Wash your greens really, really well. Best way I've found to do this is to plop them down in your sink, start with a thorough rinse, then pick them over, getting rid of grit and odd stemmy bits. Then shake in table salt and rinse again. The salt seems to help rid the greens of stubborn sand and such. Give a final rinse and blot dry.
The old school method for gumbo greens is to blanch or boil them, but I prefer steaming, which keeps all their lovely nutrients intact. Steam greens in batches -- it may take several batches, but the steaming itself should go quickly, no more than 8 to 10 minutes a pop, so the greens are tender but still vivid green.
Place greens in a colander with a pot beneath to catch all the good veggie broth.
In a large soup pot, make your roux. Pour in 1/3 cup olive oil and heat over very low heat. Whisk in the whole wheat flour so the two form a smooth, thick paste. Continue cooking, whisking occasionally, for a really long time, maybe 45 minutes, or until the roux starts to give off a toasty scent and turns chocolately in color.
Meanwhile, heat remaining 2 tablespoons olive oil in a large skillet over medium heat.
In a food processor, pulse onion and garlic so they're well-chopped, not mushy. Don't have a food processor? Get chopping. Add chopped vegetables to the skillet and stir.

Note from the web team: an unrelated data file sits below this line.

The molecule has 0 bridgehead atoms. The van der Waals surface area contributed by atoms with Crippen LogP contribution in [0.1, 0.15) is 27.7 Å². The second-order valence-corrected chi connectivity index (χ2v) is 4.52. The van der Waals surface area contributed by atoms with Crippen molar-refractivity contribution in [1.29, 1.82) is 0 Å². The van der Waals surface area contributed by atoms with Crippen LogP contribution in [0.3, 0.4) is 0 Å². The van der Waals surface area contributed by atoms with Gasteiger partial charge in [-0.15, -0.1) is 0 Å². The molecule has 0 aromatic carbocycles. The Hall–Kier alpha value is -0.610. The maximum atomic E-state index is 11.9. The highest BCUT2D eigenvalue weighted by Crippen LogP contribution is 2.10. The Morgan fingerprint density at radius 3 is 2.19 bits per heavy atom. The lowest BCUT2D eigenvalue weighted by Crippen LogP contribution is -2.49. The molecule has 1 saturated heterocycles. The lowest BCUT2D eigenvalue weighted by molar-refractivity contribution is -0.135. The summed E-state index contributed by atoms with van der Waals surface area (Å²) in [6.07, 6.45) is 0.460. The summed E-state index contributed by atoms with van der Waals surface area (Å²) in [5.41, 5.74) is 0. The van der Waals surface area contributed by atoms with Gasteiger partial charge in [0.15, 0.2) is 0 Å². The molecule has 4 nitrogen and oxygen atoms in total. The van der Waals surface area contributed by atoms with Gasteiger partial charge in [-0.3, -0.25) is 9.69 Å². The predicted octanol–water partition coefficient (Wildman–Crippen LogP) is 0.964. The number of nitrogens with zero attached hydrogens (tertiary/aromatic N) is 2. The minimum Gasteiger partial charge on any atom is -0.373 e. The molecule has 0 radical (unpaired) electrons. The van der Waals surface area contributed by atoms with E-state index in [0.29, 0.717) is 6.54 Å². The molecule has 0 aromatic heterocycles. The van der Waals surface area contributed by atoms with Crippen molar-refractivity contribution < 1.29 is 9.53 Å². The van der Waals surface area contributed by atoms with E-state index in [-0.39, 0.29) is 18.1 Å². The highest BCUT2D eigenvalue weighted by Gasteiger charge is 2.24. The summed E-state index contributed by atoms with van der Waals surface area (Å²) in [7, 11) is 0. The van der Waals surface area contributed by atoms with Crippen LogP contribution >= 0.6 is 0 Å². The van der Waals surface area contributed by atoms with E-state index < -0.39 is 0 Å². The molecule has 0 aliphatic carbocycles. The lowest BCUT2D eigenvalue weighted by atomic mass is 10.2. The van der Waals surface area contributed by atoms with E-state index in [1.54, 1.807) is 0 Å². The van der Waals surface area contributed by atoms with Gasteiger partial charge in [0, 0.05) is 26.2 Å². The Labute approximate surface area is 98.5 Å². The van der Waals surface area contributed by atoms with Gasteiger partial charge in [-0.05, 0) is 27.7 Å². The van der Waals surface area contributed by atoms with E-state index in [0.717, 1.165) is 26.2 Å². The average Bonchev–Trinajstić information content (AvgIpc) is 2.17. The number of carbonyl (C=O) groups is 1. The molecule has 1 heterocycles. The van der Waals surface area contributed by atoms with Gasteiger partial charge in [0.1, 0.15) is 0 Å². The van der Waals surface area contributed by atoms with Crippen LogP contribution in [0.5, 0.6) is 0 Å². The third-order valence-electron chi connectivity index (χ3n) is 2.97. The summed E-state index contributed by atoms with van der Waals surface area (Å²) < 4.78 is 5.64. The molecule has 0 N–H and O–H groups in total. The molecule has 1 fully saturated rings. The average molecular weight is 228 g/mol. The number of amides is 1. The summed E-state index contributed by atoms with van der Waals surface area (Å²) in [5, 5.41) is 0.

In batches, pulse celery, peppers, and finally, the greens. Add each batch to skillet and stir. Once vegetables start to soften, about 5 to 7 minutes reduce heat to low, cover and continue cooking for another half hour or so, giving the thing an occasional stir.
Your roux and vegetables are now ready to meet each other. Gently stir in vegetable mixture into roux, so everything is well-combined. Bring heat up to medium-high. Add vegetable broth plus any good juices from the drained greens. Add thyme, bay leaf and cayenne. When mixture starts to come to a low boil, cover, reduce heat to medium-low and cook for another hour, stirring occasionally. Oh, don't complain, be generous of spirit. Call a friend, check your e-mail. Pour yourself a glass of wine, if it helps and the church doesn't mind (I won't tell if you won't).
After an hour, you can puree the gumbo with an immersion blender, if you like. Or not.
Splash in the vinegar, season with sea salt and pepper.
Then ladle up and enjoy.